Tuesday, December 12, 2017

Tom Cochrane – "Life Is a Highway" (1991)

Life is a highway
I wanna ride it all night long

In 1974, the Virginia Department of Transportation (“VDOT”) proposed to build an eight-lane highway (four lanes in each direction) from the Washington Beltway to Arlington, Virginia – the closest-in Virginia suburb of Washington – where the highway would split into two six-lane branches.  One of those branches would use an existing bridge over the Potomac River into D.C., while the other would cross into D.C. over the proposed Three Sisters Bridge.  

Thanks to the usual NIMBY  (“Not in my back yard”) opposition from local residents, the Three Sisters Bridge was never built and the eight-lane highway – which was designated as I-66 – became a four-lane highway (two lanes in each direction) that finally opened to traffic in 1982.

Rush hour traffic on I-66
From the very beginning, I-66 was a parking lot during rush hour.  Two lanes was obviously inadequate to handle the volume of traffic that the road attracted, but proposals to widen the highway met with vehement opposition from local residents.  In an effort to limit congestion, highway officials imposed draconian restrictions on drivers wishing to use I-66, allowing only Dulles Airport traffic and HOV-2 cars (those carrying two or more people) to use the highway during four-hour-long morning and evening rush-hour windows.

Some drivers resorted to putting mannequins in the passenger seat to make it appear that they were carpoolers:

Those who did get caught using I-66 without one or more passengers had to pay $125 for the first offense, $250 for the second, and so on.  But some estimated that as many as half the people using I-66 during rush hours were rolling the dice and driving solo.

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Earlier this month, VDOT introduced tolls on I-66.  The stretch of I-66 where tolls are charged is only ten miles long, but it runs through densely-populated suburban neighborhoods directly into downtown Washington, DC.  

To use I-66 during rush hours, any solo driver must set up an “E-ZPass” account and put a transponder on his car’s windshield, which triggers charges to his account every time he uses the highway.

A number of toll roads around the U.S. charge higher prices during peak usage hours.  For example, the lightly-trafficked Intercounty Connector toll road in the Maryland county where I live charges 22 cents a mile during rush hour, 17 cents a mile the rest of the day, and 7 cents a mile during the wee hours.

Virginia wanted to keep traffic on I-66 moving at 45 mph (or faster).  So they made the tolls variable.  When traffic volume is high, the price charged goes up, which discourages drivers from driving on I-66.  Pretty soon, the traffic volume lessens, speeds increase, and the tolls go down.  

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VDOT officials projected that tolls would peak at $7 during the morning rush-hour period, and at $9 in the afternoon.  That’s not exactly cheap for a ten-mile drive, but you can always take the Metro if you don’t want to pay.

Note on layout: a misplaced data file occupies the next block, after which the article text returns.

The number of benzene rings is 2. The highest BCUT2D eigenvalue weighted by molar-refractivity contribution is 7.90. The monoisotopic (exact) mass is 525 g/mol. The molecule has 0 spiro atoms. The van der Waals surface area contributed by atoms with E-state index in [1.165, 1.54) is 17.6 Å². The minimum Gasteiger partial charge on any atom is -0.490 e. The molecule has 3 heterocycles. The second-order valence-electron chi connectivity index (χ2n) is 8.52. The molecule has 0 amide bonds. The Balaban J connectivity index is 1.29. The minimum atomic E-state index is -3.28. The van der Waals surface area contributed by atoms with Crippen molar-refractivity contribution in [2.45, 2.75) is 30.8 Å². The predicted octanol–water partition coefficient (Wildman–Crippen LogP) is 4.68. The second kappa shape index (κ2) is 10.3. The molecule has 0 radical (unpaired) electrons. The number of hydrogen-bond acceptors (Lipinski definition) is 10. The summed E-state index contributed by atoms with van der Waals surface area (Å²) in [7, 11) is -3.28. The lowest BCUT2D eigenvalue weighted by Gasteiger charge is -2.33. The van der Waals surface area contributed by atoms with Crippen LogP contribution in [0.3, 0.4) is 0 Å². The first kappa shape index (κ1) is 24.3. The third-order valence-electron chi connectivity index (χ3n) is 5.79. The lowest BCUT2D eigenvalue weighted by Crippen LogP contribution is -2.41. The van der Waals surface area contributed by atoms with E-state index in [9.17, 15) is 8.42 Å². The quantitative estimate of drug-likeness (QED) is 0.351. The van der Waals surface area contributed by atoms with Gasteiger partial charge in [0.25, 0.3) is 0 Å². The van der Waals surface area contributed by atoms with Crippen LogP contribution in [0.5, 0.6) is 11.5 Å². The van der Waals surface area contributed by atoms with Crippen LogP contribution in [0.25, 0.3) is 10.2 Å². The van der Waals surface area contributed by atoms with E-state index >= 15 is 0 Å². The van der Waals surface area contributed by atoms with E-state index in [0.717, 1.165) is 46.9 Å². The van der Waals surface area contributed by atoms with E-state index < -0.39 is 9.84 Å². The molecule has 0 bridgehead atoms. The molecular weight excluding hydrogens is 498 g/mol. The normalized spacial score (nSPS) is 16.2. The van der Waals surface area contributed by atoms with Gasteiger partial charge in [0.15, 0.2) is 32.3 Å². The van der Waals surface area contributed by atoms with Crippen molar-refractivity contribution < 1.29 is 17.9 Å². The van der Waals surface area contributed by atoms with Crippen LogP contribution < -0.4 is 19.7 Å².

The first day the I-66 tolls were applied, the cost to use the highway at 5:36 am was $4.50.

But exactly three hours later, the toll hit – I kid you not – $34.50!

That’s right . . . $34.50 for a ten-mile drive!

VDOT officials were sanguine about the high tolls.  As far as they were concerned, the adjustable tolls did their job – which was to keep traffic moving.  The average speed during the morning rush hour was 57 mph – much better than the 37 mph average speed on I-66 during morning rush hours a year ago.

Of course, the difference between driving ten miles at 57 mph and ten miles at 37 mph is less than six minutes.  (Is it worth $34.50 to you to save six minutes on your morning commute?)  

The next day, the peak toll was $40!

But the day after that, tolls peaked at just $23.50.  Such a deal!

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Not surprisingly, Virginia drivers screamed bloody murder about the unexpectedly high tolls, pointing out that only the wealthy or those with generous expense accounts would be able to afford to use I-66 during peak hours.  

Suddenly, their elected representatives woke up and decried the price gouging.  Several state reps have called on VDOT to get rid of the tolls altogether and go back to the old HOV-2 system.

I doubt that will happen.  Once a government agency sinks its teeth into a new source of revenue, it rarely lets go.

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Canadian country-western singer Tom Cochrane wrote and recorded “Life Is a Highway” in 1991.  It was a #1 hit in Canada and a top ten hit in the United States.

The song was inspired by a trip Cochrane took to East Africa to raise money for famine relief.  One of the countries he visited was Mozambique, which explains why that country is mentioned in the song.  

In 2006, Rascal Flats recorded a cover of the song that was included on the soundtrack for the wildly successful animated movie, Cars.  

Here’s Tom Cochrane’s original recording of “Life Is a Highway”:

Click below to buy the song from Amazon:

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